aeson-typescript

Generate TypeScript definition files from your ADTs

https://github.com/codedownio/aeson-typescript#readme

Version on this page:0.6.0.0
LTS Haskell 22.29:0.6.3.0
Stackage Nightly 2024-07-19:0.6.3.0
Latest on Hackage:0.6.3.0

See all snapshots aeson-typescript appears in

BSD-3-Clause licensed by Tom McLaughlin
Maintained by [email protected]
This version can be pinned in stack with:aeson-typescript-0.6.0.0@sha256:ec273ce66e66b3a1ff7c40155df48d6f24f452024c6d0777298ed71031b47431,3978

Module documentation for 0.6.0.0

Welcome to aeson-typescript Hackage aeson-typescript

This library provides a way to generate TypeScript .d.ts files that match your existing Aeson ToJSON instances. If you already use Aeson’s Template Haskell support to derive your instances, then deriving TypeScript is as simple as

$(deriveTypeScript myAesonOptions ''MyType)

For example,

data D a = Nullary
         | Unary Int
         | Product String Char a
         | Record { testOne   :: Double
                  , testTwo   :: Bool
                  -- | This docstring will go into the generated TypeScript!
                  , testThree :: D a
                  } deriving Eq

Next we derive the necessary instances.

$(deriveTypeScript (defaultOptions {fieldLabelModifier = drop 4, constructorTagModifier = map toLower}) ''D)

Now we can use the newly created instances.

>>> putStrLn $ formatTSDeclarations $ getTypeScriptDeclarations (Proxy :: Proxy (D T))

type D<T> = "nullary" | IUnary<T> | IProduct<T> | IRecord<T>;

type IUnary<T> = number;

type IProduct<T> = [string, string, T];

interface IRecord<T> {
  tag: "record";
  One: number;
  Two: boolean;
  // This docstring will go into the generated TypeScript!
  Three: D<T>;
}

It’s important to make sure your JSON and TypeScript are being derived with the same options. For this reason, we include the convenience HasJSONOptions typeclass, which lets you write the options only once, like this:

instance HasJSONOptions MyType where getJSONOptions _ = (defaultOptions {fieldLabelModifier = drop 4})

$(deriveJSON (getJSONOptions (Proxy :: Proxy MyType)) ''MyType)
$(deriveTypeScript (getJSONOptions (Proxy :: Proxy MyType)) ''MyType)

Or, if you want to be even more concise and don’t mind defining the instances in the same file,

myOptions = defaultOptions {fieldLabelModifier = drop 4}

$(deriveJSONAndTypeScript myOptions ''MyType)

Remembering that the Template Haskell Q monad is an ordinary monad, you can derive instances for several types at once like this:

$(mconcat <$> traverse (deriveJSONAndTypeScript myOptions) [''MyType1, ''MyType2, ''MyType3])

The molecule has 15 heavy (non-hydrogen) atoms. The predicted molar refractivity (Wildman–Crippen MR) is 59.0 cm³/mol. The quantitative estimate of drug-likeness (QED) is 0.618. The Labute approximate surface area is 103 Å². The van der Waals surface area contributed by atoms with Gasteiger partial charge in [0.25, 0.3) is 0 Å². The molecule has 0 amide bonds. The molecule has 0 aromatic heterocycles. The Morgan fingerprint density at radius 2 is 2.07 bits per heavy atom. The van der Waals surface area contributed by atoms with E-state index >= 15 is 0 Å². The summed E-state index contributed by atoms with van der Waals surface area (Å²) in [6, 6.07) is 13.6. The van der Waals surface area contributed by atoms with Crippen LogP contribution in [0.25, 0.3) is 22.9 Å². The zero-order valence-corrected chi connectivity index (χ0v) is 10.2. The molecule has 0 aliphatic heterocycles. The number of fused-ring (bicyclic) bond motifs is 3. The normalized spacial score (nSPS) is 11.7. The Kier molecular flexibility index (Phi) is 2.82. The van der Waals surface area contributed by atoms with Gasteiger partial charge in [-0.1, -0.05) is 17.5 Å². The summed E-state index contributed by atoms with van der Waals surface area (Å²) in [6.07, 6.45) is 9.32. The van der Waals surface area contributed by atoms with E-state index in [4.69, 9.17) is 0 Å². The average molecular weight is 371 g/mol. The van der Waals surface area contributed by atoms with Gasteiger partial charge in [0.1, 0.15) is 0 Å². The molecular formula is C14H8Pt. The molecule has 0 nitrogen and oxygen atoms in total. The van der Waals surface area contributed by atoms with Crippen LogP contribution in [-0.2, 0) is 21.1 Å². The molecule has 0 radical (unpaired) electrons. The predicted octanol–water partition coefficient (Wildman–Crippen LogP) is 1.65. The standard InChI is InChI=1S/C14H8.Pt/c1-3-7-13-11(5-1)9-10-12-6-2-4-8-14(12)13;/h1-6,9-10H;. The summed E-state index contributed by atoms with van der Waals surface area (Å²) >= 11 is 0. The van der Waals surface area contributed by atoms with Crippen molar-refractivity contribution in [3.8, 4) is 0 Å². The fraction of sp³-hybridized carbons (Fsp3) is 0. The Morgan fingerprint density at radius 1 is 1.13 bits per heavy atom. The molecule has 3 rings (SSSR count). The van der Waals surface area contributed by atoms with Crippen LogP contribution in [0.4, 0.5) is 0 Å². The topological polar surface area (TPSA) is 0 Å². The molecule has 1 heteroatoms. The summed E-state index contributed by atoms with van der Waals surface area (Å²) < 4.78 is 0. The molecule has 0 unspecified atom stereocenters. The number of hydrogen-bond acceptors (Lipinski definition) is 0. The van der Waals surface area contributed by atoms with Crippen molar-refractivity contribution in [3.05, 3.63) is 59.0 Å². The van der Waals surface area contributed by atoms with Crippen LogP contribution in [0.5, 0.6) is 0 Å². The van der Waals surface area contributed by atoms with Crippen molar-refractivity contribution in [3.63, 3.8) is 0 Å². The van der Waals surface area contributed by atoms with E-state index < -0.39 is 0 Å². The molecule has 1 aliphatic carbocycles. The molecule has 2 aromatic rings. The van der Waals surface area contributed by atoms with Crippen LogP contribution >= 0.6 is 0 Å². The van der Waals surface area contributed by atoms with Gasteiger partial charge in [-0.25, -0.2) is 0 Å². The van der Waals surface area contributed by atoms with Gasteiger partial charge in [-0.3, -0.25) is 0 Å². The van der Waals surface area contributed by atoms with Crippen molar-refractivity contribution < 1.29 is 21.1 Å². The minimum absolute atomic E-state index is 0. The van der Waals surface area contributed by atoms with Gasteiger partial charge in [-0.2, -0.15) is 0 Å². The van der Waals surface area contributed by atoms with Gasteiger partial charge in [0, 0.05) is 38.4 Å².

Suggestions for use

This library was written to make it easier to typecheck your TypeScript frontend against your Haskell backend. Here’s how I like to integrate it into my workflow:

The idea is to set up a separate Haskell executable in your Cabal file whose sole purpose is to generate types. For example, in your hpack package.yaml file add a new executable like this:

executables:
  ...
  tsdef:
    main: Main.hs
    source-dirs: tsdef
    dependencies:
    - my-main-app
    ...

And tsdef/Main.hs should look like this:

module Main where

import Data.Proxy
import Data.Monoid
import MyLibraries

$(deriveTypeScript (getJSONOptions (Proxy :: Proxy MyType1)) ''MyType1)
$(deriveTypeScript (getJSONOptions (Proxy :: Proxy MyType2)) ''MyType2)
...

main = putStrLn $ formatTSDeclarations (
  (getTypeScriptDeclaration (Proxy :: Proxy MyType1)) <>
  (getTypeScriptDeclaration (Proxy :: Proxy MyType2)) <>
  ...
)

Now you can generate the types by running stack runhaskell tsdef/Main.hs > types.d.ts. I like to make this an automatic step in my Gulpfile, Webpack config, etc.

See also

If you want a much more opinionated web framework for generating APIs, check out servant. (Although it doesn’t seem to support TypeScript client generation at the moment.)

For another very powerful framework that can generate TypeScript client code based on an API specification, see Swagger/OpenAPI.

Changes

Change log

0.6.0.0

  • New word instances: Word, Word16, Word32, Word64
  • New instances from Data.Functor: Compose, Const, Identity, Product

0.5.0.0

  • #35
    • Add Data.Aeson.TypeScript.LegalName module for checking whether a name is a legal JavaScript name or not.
    • The defaultFormatter will error if the name contains illegal characters.
  • Be able to transfer Haddock comments to emitted TypeScript (requires GHC >= 9.2 and -haddock flag)
  • Add support for @no-emit-typescript in Haddocks for constructors and record fields (requires GHC >= 9.2 and -haddock flag)
  • Support GHC 9.6.1

0.4.2.0

  • Fix TypeScript (A.KeyMap a) instance

0.4.1.0

  • Add TypeScript Int16
  • Add TypeScript (A.KeyMap a) instance for aeson 2

0.4.0.0

  • Add new built-in instances (Word8, Int32, Int64, Map, HashSet)
  • Export TSField in the Internal module
  • Avoid producing redundant constraints (for fewer warnings when using -Wredundant-constraints)
  • Encode maps as mapped types (allows you to have unions as keys)
  • Support mapping open type families to lookup types (+ progress on handling promoted types)
  • Improve propagation of T variables in declarations
  • Add support for “key types”, in case you have custom implementations of FromJSONKey/ToJSONKey
  • Add ability to recursively derive missing instances (fragile)

0.3.0.1

  • Support GHC 9.0.1

0.3.0.0

  • Update th-abstraction dependency to < 0.5 to support working with newer Stack LTS.
  • Major refactors to improve TH quality.
  • Tracking of parent types to allow recursive deriving
    • The getParentTypes function was added to the main typeclass.
    • The new Data.Aeson.TypeScript.Recursive module for working with recursive definitions.
  • New support for mapping Haskell closed type families to TypeScript lookup types.

0.2.0.0

  • New formatting option interfaceNameModifier.

0.1.0.0

  • Initial release.